Retired Disney Imagineer Frank Armitage, whose murals are found in the Disney theme parks around the world, died Monday at home in Paso Robles. He was 91, according to Disney. Armitage worked on the original Storybook Land at Disneyland, was a background artist on "Peter Pan," Sleeping Beauty," "Mary Poppins" and "The Jungle Book," and between stints at Disney was an illustrator on the Oscar-winning 1966 Fox sci-fi film "Fantastic Voyage" — an assignment he secured after taking time away from Hollywood to become a renowned medical illustrator. As a young artist, Armitage had worked on projects in Mexico with the muralist David Alfaro Siqueiros.
Armitage's wife, Karen Connolly Armitage, is a retired Imagineer, and one of his daughters from a previous marriage currently works at Walt Disney Imagineering.
Roblan Frank Armitage was born in Melbourne, Australia in 1924. He moved to Los Angeles in 1952 and began working at Walt Disney Studios on the films and the new Disneyland. After learning to be a medical illustrator and working on "Fantastic Voyage," Armitage joined Walt Disney Imagineering in 1977 and retired in 1989.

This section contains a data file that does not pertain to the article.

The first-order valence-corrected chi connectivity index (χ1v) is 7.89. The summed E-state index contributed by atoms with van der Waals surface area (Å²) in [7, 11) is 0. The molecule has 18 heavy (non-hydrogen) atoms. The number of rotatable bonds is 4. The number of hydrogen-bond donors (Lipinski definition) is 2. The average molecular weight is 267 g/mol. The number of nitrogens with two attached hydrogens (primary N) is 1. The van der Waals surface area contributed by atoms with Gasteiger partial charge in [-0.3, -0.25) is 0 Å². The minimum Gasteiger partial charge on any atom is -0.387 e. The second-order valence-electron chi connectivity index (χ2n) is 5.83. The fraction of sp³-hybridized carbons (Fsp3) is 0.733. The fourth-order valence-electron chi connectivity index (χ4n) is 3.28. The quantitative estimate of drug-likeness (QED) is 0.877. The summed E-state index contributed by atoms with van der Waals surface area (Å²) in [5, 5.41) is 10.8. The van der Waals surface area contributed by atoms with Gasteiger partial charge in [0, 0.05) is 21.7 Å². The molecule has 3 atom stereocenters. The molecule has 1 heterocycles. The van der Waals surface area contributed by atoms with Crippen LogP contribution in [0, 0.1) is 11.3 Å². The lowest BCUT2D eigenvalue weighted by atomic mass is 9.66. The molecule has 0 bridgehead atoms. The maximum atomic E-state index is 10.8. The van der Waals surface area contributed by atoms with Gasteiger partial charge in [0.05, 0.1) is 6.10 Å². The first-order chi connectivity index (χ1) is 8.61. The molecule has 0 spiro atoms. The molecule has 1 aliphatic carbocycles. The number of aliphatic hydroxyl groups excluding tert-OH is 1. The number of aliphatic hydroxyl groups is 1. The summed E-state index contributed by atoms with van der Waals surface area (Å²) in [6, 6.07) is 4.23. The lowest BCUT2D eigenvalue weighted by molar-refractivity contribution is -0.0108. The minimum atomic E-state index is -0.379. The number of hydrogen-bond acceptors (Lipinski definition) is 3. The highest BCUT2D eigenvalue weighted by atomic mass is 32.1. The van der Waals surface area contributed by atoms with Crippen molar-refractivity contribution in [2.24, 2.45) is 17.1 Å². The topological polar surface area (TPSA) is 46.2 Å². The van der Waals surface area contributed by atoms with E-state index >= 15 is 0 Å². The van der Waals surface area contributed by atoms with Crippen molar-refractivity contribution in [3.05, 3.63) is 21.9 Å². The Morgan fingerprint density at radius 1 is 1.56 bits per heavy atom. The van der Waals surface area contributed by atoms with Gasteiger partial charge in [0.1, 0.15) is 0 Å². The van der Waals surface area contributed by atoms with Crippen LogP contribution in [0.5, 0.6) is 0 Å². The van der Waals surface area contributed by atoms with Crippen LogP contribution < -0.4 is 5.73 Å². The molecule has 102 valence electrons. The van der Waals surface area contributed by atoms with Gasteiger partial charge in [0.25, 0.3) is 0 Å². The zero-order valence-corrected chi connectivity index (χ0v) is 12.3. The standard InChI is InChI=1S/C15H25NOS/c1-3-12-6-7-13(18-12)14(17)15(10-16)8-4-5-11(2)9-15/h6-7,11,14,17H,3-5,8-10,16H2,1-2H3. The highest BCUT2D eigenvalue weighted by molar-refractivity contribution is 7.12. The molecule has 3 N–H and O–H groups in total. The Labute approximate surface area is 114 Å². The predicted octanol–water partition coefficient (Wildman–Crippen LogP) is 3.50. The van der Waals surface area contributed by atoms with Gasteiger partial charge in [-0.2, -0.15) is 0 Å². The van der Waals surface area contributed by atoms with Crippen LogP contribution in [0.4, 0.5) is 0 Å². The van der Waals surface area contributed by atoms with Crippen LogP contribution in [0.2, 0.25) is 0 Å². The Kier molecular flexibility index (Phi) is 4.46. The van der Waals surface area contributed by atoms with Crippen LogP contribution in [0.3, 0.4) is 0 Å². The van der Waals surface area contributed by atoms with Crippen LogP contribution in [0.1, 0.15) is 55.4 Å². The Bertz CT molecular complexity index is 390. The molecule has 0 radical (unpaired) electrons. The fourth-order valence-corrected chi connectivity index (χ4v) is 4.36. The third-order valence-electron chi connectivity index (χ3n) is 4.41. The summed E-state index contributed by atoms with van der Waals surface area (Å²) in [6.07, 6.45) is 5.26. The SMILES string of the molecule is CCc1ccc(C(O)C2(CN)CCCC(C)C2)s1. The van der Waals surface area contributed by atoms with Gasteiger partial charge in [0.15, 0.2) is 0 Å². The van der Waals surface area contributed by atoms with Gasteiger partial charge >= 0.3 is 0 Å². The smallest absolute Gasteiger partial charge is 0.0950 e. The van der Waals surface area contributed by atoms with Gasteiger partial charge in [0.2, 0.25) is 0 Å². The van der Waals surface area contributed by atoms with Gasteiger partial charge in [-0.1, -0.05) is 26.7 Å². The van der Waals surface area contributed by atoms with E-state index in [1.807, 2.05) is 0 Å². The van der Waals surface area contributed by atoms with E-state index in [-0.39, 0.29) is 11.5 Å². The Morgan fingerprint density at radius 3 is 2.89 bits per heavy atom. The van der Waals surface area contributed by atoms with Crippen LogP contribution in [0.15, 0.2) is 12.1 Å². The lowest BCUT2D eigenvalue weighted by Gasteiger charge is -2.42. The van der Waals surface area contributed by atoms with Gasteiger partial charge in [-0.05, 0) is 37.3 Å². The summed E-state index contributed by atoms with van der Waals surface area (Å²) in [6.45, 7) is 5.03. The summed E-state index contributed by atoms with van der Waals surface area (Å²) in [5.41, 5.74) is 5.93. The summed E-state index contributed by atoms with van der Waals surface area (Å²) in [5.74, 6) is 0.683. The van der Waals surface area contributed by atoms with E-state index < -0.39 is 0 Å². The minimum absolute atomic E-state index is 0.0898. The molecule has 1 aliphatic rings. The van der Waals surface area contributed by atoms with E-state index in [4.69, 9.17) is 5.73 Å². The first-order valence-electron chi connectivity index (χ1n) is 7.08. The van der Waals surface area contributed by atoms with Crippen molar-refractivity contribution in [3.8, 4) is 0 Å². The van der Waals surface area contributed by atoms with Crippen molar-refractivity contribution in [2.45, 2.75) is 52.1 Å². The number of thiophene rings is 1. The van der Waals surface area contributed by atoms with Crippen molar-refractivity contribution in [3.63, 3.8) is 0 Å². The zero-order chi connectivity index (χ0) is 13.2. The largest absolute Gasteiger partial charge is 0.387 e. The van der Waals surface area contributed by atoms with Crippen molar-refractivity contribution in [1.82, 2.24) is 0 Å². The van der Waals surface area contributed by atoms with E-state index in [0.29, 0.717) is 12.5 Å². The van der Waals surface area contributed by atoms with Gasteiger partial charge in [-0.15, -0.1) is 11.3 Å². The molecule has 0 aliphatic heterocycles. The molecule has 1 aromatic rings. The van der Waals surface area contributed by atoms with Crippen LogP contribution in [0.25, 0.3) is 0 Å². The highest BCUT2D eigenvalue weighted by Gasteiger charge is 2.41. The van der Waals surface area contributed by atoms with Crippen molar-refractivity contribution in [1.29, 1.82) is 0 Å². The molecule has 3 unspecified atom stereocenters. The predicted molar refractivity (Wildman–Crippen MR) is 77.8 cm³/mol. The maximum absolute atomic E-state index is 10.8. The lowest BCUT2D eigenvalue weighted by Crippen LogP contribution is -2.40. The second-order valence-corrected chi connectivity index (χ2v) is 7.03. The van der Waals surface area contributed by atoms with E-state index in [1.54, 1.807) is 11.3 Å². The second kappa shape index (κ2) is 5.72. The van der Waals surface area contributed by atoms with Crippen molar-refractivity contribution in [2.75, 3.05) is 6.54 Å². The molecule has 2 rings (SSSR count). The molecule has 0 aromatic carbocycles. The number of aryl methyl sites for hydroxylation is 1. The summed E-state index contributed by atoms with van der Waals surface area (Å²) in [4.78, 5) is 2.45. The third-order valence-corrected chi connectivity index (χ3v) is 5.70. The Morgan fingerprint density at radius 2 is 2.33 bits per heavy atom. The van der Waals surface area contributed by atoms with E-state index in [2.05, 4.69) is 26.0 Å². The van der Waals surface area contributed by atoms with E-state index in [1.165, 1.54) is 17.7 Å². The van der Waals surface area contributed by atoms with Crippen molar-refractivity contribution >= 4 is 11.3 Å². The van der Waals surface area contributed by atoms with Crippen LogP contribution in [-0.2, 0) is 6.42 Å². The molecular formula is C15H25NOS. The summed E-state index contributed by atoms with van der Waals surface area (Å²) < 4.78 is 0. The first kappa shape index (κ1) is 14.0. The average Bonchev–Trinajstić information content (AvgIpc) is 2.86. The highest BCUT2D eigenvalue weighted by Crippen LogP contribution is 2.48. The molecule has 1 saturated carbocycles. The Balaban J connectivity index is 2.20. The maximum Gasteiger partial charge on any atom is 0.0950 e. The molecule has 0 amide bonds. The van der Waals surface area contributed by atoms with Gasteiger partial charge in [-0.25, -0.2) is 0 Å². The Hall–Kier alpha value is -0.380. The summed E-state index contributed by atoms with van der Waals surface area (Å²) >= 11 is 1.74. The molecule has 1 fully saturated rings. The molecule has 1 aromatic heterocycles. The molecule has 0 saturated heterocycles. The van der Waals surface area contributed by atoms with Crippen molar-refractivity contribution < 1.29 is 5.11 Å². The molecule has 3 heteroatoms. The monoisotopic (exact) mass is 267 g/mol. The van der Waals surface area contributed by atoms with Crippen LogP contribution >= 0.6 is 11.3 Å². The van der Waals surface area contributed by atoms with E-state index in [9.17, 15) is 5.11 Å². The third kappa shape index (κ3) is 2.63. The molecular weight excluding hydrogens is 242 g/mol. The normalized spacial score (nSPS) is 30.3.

“Frank’s artistic skills were excellent — but I loved having him on our Imagineering team because he knew so much about art and life,” Marty Sklar, a former Disney Imagineering creative executive, said in a statement.
His artwork of anatomical subject matter paved the way for the Wonders of Life Pavilion at Epcot. He created a famed concept painting for Le Château de la Belle au Bois Dormant at Disneyland Paris, in the style of the original Eyvind Earle production designs.
He painted a 5,500-square-foot of mural for the Safari Fare Restaurant Disney’s Animal Kingdom, and several murals in Tokyo DisneySea—for the American Waterfront, Hotel MiraCosta, the Broadway Bar, and four pieces for the Tokyo DisneySea City Hall.
After retiring from Disney in 1989, Armitage completed a course in Oriental Medicine and pursued postgraduate work in Acupuncture in China. He volunteered in rural Mexico with the Flying Doctors, and produced oil paintings and murals for private homes in Woodside, Saratoga, Los Angeles, and Paso Robles.
In 2006, Armitage donated much of his medical art collection to the University of Illinois at Chicago (UIC). That same year, that organization's Biomedical Visualization graduate program (BVIS) established the Frank Armitage Lecture to honor his generosity and to recognize his legacy in the field of medical illustration.